What are the odds of broke Nigerian state governments paying 13th-month salary to their workers? The chances are probably quite slim, to be honest.
But, last month, the Oyo state government, one of Nigeria's 36 states based in the southwestern region of the country, increased such odds. The state delivered a promise to give its workers a 13th-month salary.
This news was very rare and quite exciting because many private organisations in Nigeria do not even pay 13th-month salaries, which is a form of compensation in addition to an employee's 12th-month salary.
Private sector aside, getting a normal salary can be hard for public workers, and extra remuneration is just downright unusual. For instance, the head of the civil service of the federation was reported to have advised civil servants to exercise caution in spending their November salary. According to her, there was a possible payment delay in their December remuneration. In Ondo state, workers are being owed as much as six months salary, which they now receive in percentages—sometimes as little as 30% of their monthly salary.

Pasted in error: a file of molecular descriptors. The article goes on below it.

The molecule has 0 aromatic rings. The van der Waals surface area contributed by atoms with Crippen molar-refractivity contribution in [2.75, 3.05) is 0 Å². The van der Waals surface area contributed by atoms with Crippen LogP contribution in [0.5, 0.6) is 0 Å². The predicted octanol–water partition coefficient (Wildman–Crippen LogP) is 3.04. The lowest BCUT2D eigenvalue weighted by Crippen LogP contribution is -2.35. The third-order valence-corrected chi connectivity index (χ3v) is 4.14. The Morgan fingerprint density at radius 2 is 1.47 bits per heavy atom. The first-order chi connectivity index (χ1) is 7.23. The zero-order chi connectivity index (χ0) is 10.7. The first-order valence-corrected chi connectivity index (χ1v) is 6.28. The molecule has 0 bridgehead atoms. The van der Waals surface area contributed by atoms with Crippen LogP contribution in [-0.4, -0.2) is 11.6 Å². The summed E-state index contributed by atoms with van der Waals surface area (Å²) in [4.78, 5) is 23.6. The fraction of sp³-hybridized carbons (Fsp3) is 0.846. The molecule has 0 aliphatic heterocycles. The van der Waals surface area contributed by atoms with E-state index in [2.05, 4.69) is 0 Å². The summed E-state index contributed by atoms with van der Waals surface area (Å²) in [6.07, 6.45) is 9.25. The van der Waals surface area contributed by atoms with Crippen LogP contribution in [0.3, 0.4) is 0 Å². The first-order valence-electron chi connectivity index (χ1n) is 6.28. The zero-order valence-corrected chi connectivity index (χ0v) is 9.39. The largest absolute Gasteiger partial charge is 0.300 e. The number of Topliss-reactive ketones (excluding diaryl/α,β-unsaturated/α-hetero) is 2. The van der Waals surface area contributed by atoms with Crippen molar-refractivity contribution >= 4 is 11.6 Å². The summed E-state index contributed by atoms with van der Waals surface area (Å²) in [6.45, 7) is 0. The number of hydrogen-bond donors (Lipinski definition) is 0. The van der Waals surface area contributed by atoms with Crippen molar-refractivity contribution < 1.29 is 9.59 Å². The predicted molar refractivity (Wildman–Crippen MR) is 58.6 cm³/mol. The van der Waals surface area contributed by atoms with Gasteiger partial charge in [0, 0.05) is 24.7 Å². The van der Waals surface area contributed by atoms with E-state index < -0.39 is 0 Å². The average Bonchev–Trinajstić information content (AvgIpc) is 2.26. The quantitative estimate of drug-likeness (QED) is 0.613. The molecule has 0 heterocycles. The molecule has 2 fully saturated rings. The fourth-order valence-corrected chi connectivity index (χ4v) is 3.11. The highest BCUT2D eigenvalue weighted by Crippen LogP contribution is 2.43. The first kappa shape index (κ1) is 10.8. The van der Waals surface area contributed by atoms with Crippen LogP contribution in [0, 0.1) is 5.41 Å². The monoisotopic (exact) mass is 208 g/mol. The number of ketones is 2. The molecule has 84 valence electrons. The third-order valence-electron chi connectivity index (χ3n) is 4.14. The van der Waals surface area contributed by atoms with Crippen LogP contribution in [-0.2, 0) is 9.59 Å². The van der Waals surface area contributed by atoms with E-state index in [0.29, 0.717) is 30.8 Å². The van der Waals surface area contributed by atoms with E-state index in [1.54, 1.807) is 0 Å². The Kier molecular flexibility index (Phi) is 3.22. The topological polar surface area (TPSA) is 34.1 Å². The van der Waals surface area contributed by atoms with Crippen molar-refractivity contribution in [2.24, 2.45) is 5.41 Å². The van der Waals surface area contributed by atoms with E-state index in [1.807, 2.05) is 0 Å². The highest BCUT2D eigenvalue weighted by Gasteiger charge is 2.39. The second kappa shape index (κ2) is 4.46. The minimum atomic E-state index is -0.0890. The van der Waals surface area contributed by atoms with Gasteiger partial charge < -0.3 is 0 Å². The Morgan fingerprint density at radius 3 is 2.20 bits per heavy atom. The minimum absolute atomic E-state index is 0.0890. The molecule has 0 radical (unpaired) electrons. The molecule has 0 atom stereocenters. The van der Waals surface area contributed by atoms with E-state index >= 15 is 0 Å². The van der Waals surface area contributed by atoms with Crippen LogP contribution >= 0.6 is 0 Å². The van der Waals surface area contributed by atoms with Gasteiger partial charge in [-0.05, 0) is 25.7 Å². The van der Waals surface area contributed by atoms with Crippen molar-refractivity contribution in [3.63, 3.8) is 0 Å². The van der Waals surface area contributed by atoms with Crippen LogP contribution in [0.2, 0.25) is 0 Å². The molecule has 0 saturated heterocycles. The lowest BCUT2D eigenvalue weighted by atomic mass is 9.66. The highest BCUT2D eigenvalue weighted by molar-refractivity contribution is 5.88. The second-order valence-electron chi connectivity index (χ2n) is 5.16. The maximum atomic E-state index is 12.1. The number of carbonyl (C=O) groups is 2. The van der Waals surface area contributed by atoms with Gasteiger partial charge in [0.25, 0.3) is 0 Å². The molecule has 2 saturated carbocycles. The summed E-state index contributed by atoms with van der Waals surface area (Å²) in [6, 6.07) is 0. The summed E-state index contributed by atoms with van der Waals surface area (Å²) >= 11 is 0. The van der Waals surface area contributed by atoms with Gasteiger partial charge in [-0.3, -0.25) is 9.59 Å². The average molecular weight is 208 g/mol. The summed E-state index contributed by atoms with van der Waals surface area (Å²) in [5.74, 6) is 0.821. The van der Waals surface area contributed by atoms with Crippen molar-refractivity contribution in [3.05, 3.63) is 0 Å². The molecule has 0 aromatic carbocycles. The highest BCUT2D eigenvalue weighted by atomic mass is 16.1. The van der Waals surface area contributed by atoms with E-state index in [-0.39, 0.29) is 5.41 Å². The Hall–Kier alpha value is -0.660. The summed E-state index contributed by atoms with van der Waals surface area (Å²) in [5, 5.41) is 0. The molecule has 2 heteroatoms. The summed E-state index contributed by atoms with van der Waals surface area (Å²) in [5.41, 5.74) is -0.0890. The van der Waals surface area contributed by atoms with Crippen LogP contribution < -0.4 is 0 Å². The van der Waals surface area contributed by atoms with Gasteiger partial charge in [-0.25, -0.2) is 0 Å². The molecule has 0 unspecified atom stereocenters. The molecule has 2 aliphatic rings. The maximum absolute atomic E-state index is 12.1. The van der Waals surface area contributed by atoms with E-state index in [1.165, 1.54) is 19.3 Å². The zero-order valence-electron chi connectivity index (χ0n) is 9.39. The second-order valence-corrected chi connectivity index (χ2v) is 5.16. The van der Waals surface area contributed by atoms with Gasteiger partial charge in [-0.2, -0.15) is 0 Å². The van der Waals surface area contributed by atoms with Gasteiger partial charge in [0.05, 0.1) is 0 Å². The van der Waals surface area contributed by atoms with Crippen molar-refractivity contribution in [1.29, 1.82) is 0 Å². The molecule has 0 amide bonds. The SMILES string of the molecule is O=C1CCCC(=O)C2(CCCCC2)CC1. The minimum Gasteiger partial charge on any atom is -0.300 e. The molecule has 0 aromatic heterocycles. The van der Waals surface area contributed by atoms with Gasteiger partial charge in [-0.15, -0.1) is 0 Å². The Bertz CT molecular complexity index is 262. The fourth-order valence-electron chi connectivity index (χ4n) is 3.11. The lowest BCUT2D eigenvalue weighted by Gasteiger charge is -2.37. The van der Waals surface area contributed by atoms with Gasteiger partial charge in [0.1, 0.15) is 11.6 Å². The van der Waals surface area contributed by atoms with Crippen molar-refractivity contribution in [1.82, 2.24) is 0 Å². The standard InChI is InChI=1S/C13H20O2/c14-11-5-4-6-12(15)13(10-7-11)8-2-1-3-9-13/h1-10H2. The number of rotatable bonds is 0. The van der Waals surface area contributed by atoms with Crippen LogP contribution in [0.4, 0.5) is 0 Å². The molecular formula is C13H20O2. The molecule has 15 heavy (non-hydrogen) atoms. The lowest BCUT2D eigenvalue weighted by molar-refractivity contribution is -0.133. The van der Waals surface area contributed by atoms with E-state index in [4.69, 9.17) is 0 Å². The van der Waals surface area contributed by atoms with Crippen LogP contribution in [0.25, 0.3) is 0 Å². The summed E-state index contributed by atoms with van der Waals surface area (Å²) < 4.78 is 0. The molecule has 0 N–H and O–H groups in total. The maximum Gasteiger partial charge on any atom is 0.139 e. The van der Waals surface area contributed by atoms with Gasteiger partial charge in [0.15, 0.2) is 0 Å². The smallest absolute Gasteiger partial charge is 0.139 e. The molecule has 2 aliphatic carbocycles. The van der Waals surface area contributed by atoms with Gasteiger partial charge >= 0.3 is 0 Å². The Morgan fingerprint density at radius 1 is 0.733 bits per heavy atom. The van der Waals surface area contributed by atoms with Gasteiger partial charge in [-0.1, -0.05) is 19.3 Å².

So, it was noteworthy when a public institution and a state government broke away from the norms of perpetual salary delays and non-payment. By the 29th of December, the state had kept its promise and paid the full basic salary (without allowances) of its workers' monthly remuneration. It's a commendable feat, especially when compared to Lagos state, the country's IGR giant, that pays 30% of basic salary to its workers in December.
However, if you have been keeping up with Oyo state, you might not be so surprised at